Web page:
- The first recorded "on-air" suicide occurred July 15, 1974.
Christine Chubbock, 30-year-old hostess of Sarasota, Florida's
morning talk-show SUN COAST DIGEST interrupted her reading of
the news broadcast and said: "In keeping with Channel 40's
policy of bringing you the latest in blood and guts and in
living color, you are going to see another first...attempted
suicide" Suddenly, she took a .38 revolver out of a shopping bag
and shot herself in the head. The attempt was successful.
In 1987 Pennsylvanian politician Bud Dwyer (under investigation
for wrong-doings) put a gun to his mouth and blew his head off
in front of a room full of press members. The suicide was
covered by local network stations, most of whom showed the gory
event only up to the point where he pulled the trigger, sparing
the audience the reality of splattered blood and bones.
On November 18, 1993, Emilio Nunez killed his former wife,
Maritza, while she was visiting the gravesite of her daughter in
Fort Lauderdale, Florida. The entire gruesome affair was
captured on film by a TV crew interviewing, Emilio Nunez (who
blamed his daughter's suicide on his ex-wife). Both Telmundo
(Spanish-language network) and NBC NIGHTLY NEWS aired the
cemetery killing to the outrage of many viewers.
In the last episode of the 1984 season of the medical drama ST.
ELSEWHERE/NBC/1982-88 a young oriental-American hospital
resident, Dr. Wendy Armstrong (Kim Miyori/1982-84) committed
suicide. The strain of fulfilling her medical obligations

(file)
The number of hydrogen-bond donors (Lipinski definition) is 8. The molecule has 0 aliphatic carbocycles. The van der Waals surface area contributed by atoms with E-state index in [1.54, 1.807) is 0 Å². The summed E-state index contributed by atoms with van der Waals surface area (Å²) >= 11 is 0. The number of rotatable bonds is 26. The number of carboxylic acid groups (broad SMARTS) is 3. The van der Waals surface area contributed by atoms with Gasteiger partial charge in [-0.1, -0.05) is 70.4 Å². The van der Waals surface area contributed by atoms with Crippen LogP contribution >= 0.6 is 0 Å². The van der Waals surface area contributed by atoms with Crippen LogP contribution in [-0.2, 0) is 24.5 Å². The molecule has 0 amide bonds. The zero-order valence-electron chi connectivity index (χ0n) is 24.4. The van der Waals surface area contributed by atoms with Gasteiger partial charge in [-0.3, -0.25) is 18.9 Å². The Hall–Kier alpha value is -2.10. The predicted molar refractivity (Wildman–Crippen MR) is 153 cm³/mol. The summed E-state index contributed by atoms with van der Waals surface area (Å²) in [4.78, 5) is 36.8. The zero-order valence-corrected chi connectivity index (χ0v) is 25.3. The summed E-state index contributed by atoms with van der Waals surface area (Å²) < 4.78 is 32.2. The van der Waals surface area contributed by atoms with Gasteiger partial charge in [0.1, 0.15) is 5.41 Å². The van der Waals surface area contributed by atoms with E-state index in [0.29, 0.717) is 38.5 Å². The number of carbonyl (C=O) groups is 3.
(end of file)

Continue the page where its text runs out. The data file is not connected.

coupled with her bulimic binge/purge syndrome (Anorexia Nervosa)
was her undoing. And when Dr. Robert Caldwell (Mark Harmon) from
the same series discovered he had contracted AIDS from a female
acquaintance on a 2/2/86 episode, he attempted to kill himself
by administering a neurological Paralyzer. At the last minute he
was interrupted by a knock on his apartment door and decided
against killing himself; instead living out what life he had
until his disease took him naturally.
TRIVIA NOTE: As a special note on
suicide David P. Phillips & Lundie L. Cartensen article
"Clustering of Teenage Suicides after Television News Stories
about Suicide" in The New England Journal of Medicine 315 (11):
"The results of our study indicate that the national rate of
suicide among teenagers rise significantly just after television
news or feature stories about suicide...In view of these
findings educators, policy makers and journalists may wish to
consider ways of reducing public exposure to stories both
general and specific about suicide."
Considering the fact that suicide among the nation's young
people, (89.5% of young male suicide victims were white),
inexplicably jumped to an alarming 40 percent during 1970-1980
(according to the Center for Disease Control), it would be wise
to heed this timely warning.
A similar study by Madelyn S. Gould & David Shaffer "Impact of
Suicide in Television Movies: Evidence of Imitation" in The New
England Journal of Medicine 315(11):690-694 suggested "fictional
presentations" (for example, made-for-TV-movies) may have a
"lethal effect" on teenage viewing audiences.
In 1990, the topic of "suicide" took over the headlines when Dr.
Jack Kevorkian, (a.k.a. "Dr. Death") took an Alzheimer patient
to a park in Michigan and assisted in her suicide. He was found
not guilty because Michigan state had no law on the books to
prohibit such an act. The occurrence provoked a nationwide
debate over medical ethics and the right to die.
The books "Prescription Medicide: the Goodness of Planned Death"
by Jack Kevorkian and "Final Exit: The Practicalities of
Self-Deliverance and Assisted Suicide for the Dying" by Derek
Humphry (published by the Hemlock Society) discussed their
philosophy of suicide and the ultimate civil right of taking
Read also a related article by Marzuk, Peter M. et. al.
"Increase in Suicide by Asphyxiation in New York City After the
Publication of Final Exit." The New England Journal of
Medicine (November 11, 1993): 1508-1510.
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